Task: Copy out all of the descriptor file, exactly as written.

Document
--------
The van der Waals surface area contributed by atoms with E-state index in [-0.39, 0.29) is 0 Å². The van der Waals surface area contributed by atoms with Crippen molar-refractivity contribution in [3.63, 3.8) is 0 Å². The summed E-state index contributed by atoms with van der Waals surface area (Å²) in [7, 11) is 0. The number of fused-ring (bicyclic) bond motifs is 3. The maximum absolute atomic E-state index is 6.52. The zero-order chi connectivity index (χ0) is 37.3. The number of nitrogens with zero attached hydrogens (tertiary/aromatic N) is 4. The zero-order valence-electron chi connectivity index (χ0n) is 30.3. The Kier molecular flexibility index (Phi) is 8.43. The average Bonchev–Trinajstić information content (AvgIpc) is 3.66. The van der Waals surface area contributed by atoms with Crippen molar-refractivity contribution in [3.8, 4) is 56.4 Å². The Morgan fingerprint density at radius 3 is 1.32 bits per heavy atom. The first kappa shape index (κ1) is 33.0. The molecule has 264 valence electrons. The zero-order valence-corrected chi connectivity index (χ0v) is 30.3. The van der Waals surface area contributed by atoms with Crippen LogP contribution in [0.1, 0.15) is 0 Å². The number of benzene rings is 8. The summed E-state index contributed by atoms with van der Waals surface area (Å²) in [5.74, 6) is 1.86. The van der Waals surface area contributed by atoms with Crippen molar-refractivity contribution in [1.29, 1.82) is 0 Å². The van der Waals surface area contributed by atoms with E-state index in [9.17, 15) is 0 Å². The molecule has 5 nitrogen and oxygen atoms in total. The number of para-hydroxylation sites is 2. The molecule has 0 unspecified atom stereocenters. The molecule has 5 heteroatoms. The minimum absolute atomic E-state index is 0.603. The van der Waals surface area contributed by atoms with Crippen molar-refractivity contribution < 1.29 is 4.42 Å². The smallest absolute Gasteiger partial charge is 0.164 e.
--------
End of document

The van der Waals surface area contributed by atoms with E-state index in [-0.39, 0.29) is 0 Å². The van der Waals surface area contributed by atoms with Crippen molar-refractivity contribution in [3.63, 3.8) is 0 Å². The summed E-state index contributed by atoms with van der Waals surface area (Å²) in [7, 11) is 0. The number of fused-ring (bicyclic) bond motifs is 3. The maximum absolute atomic E-state index is 6.52. The zero-order chi connectivity index (χ0) is 37.3. The number of nitrogens with zero attached hydrogens (tertiary/aromatic N) is 4. The zero-order valence-electron chi connectivity index (χ0n) is 30.3. The Kier molecular flexibility index (Phi) is 8.43. The average Bonchev–Trinajstić information content (AvgIpc) is 3.66. The van der Waals surface area contributed by atoms with Crippen molar-refractivity contribution in [3.8, 4) is 56.4 Å². The Morgan fingerprint density at radius 3 is 1.32 bits per heavy atom. The first kappa shape index (κ1) is 33.0. The molecule has 264 valence electrons. The zero-order valence-corrected chi connectivity index (χ0v) is 30.3. The van der Waals surface area contributed by atoms with Crippen LogP contribution in [0.1, 0.15) is 0 Å². The number of benzene rings is 8. The summed E-state index contributed by atoms with van der Waals surface area (Å²) in [5.74, 6) is 1.86. The van der Waals surface area contributed by atoms with Crippen molar-refractivity contribution in [1.29, 1.82) is 0 Å². The van der Waals surface area contributed by atoms with E-state index in [9.17, 15) is 0 Å². The molecule has 5 nitrogen and oxygen atoms in total. The number of para-hydroxylation sites is 2. The molecule has 0 unspecified atom stereocenters. The molecule has 5 heteroatoms. The minimum absolute atomic E-state index is 0.603. The van der Waals surface area contributed by atoms with Crippen molar-refractivity contribution < 1.29 is 4.42 Å². The smallest absolute Gasteiger partial charge is 0.164 e.